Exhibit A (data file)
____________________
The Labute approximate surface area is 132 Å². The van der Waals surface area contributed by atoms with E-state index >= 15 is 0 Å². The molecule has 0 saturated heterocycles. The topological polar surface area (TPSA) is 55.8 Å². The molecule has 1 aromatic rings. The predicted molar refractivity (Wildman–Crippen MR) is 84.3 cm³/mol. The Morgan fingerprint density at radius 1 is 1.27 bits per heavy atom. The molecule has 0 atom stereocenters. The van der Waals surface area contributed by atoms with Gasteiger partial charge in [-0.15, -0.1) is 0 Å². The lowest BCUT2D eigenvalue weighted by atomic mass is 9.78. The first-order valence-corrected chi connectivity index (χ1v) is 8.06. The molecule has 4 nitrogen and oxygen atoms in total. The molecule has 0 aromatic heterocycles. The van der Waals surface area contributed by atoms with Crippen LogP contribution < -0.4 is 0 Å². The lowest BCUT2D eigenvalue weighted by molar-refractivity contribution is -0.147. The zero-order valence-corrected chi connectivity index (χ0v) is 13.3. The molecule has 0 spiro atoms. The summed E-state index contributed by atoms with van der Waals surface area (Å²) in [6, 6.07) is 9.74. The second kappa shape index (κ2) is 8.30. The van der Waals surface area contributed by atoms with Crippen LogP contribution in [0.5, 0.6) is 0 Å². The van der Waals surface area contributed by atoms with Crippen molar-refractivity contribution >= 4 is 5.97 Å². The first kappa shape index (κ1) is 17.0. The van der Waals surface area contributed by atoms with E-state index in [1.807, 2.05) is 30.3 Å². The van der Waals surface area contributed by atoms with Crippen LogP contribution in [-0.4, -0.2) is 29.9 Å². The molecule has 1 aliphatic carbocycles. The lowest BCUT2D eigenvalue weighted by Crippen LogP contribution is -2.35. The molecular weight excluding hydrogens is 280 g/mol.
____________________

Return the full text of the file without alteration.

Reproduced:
The Labute approximate surface area is 132 Å². The van der Waals surface area contributed by atoms with E-state index >= 15 is 0 Å². The molecule has 0 saturated heterocycles. The topological polar surface area (TPSA) is 55.8 Å². The molecule has 1 aromatic rings. The predicted molar refractivity (Wildman–Crippen MR) is 84.3 cm³/mol. The Morgan fingerprint density at radius 1 is 1.27 bits per heavy atom. The molecule has 0 atom stereocenters. The van der Waals surface area contributed by atoms with Gasteiger partial charge in [-0.15, -0.1) is 0 Å². The lowest BCUT2D eigenvalue weighted by atomic mass is 9.78. The first-order valence-corrected chi connectivity index (χ1v) is 8.06. The molecule has 4 nitrogen and oxygen atoms in total. The molecule has 0 aromatic heterocycles. The van der Waals surface area contributed by atoms with Crippen LogP contribution < -0.4 is 0 Å². The lowest BCUT2D eigenvalue weighted by molar-refractivity contribution is -0.147. The zero-order valence-corrected chi connectivity index (χ0v) is 13.3. The molecule has 0 spiro atoms. The summed E-state index contributed by atoms with van der Waals surface area (Å²) in [6, 6.07) is 9.74. The second kappa shape index (κ2) is 8.30. The van der Waals surface area contributed by atoms with Crippen LogP contribution in [0.5, 0.6) is 0 Å². The van der Waals surface area contributed by atoms with Crippen molar-refractivity contribution >= 4 is 5.97 Å². The first kappa shape index (κ1) is 17.0. The van der Waals surface area contributed by atoms with E-state index in [1.807, 2.05) is 30.3 Å². The van der Waals surface area contributed by atoms with Crippen LogP contribution in [-0.4, -0.2) is 29.9 Å². The molecule has 1 aliphatic carbocycles. The lowest BCUT2D eigenvalue weighted by Crippen LogP contribution is -2.35. The molecular weight excluding hydrogens is 280 g/mol.